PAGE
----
My current Slimming World weight-loss regime almost requires you to experiment in the kitchen, to find tasty and easy-to-prepare meals that you like, and will want to make again. I was missing the chilled soups I'd been buying for months from Waitrose, which were now rather synful. I threw them away, and decided to try making my own. It was a chance to be creative.
As a fallback, I bought Slimming World's Little Book of Soups (£3.95), so if my soup-making experiments failed utterly, then I could follow those recipes (which mostly looked very attractive). But really I fancied myself as a cook good enough to invent a few soups myself, subject to doing them in a way that was completely SW-approved. I decided to start with a Vegetable Soup.
It was quite obvious that a soup can be made out of virtually anything edible. I suspected however that the easiest and cheapest Vegetable Soup to make would include no more than the standard vegetables available in any supermarket. I wasn't therefore going to prepare an exotic soup using unusual or hard-to-obtain foodstuffs. Just the ones I knew I could buy blindfolded. And all of them vegetables that I liked.
So, I assembled these ingredients:
500ml of beef stock.
One 400g tin of chopped tomatoes.
One red pepper, meaning a red capsicum.
A dessert spoonful of Marmite.
A dash of soy sauce.
Salt, pepper, Aromat.
These turned out to be enough for three 400ml servings - a normal-sized bowlful. I was going to consume one serving straight away, but freeze the two others, storing them in plastic containers.
All the cooking was done in a flat-bottomed wok (the sort you'l normally find in the average High Street cookshop, and not the traditional round-bottomed wok sold in Chinese grocers).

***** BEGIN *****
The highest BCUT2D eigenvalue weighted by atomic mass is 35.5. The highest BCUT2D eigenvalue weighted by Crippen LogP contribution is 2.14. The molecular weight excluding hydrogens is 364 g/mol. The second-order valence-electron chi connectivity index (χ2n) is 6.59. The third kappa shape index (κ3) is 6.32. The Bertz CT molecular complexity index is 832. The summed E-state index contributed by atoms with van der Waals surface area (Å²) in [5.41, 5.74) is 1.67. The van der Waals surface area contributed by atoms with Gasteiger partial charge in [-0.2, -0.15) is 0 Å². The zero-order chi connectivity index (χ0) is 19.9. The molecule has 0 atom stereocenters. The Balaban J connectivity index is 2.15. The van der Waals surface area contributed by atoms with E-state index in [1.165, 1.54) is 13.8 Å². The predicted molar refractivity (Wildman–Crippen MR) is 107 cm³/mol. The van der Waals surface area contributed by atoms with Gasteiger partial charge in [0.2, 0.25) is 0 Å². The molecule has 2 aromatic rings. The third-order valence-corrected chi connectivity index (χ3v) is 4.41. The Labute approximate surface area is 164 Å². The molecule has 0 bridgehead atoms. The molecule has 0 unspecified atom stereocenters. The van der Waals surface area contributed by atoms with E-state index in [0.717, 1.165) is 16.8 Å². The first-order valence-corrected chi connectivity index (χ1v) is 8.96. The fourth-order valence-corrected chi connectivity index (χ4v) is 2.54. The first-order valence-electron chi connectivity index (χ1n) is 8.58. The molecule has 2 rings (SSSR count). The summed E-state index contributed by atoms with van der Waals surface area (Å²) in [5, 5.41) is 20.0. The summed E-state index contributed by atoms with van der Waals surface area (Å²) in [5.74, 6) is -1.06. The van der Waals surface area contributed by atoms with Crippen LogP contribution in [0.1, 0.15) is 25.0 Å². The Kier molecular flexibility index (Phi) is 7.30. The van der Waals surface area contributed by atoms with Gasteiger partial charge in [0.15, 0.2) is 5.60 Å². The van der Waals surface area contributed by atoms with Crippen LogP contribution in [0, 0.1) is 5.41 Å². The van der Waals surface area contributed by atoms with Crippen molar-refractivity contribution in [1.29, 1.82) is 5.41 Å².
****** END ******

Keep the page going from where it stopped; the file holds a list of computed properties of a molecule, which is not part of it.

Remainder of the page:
All the various fresh vegetables in my list above were first chopped up into small pieces with a knife on a chopping board. And not too small: I wanted the soup to be reasonably chunky. Rough chopping was quite sufficient - this was going to be a hearty peasant soup, and sophisticated precision dicing would be inappropriate.
Then I assembled everything else I'd need, and turned on the electric kettle for the crumbled stock cube in the measuring jug. I liberally sprayed one-calorie frying oil into the wok, and brought the heat up to medium.
The chopped shallots went in first, and I fried them for a couple of minutes, until they were showing the first signs of going brown. Then I added the chopped carrots, parsnips, potato, courgette, and red pepper all in one go, gave them a liberal spray of one-calorie frying oil, and tossed everything about for a few minutes, still on medium heat, with two cooking spoons. During this part I added some salt, pepper and Aromat.
By this time I'd made my stock in the jug, and now I poured it into the wok. Then I stirred the mix. The can of chopped tomatoes followed immediately, with more stirring, and then without delay that spoonful of Marmite, and a nice dash of soy sauce.
A final stir, and then I turned down the heat to low, popped on a lid, and let the soup simmer for 30 minutes. Then I cut the heat, took away the lid, and, with a ladle, filled a bowl:
It was hot and full of strong flavour, and extremely hearty. I loved it.
I ladled a little more juice into this first serving than I should have, because the next two, when I defrosted them, were rather thicker - but tasty and filling in exactly the same way:
So this first invented effort was an amazing success.
It was a smiling iranu, and not a frowning uvavu.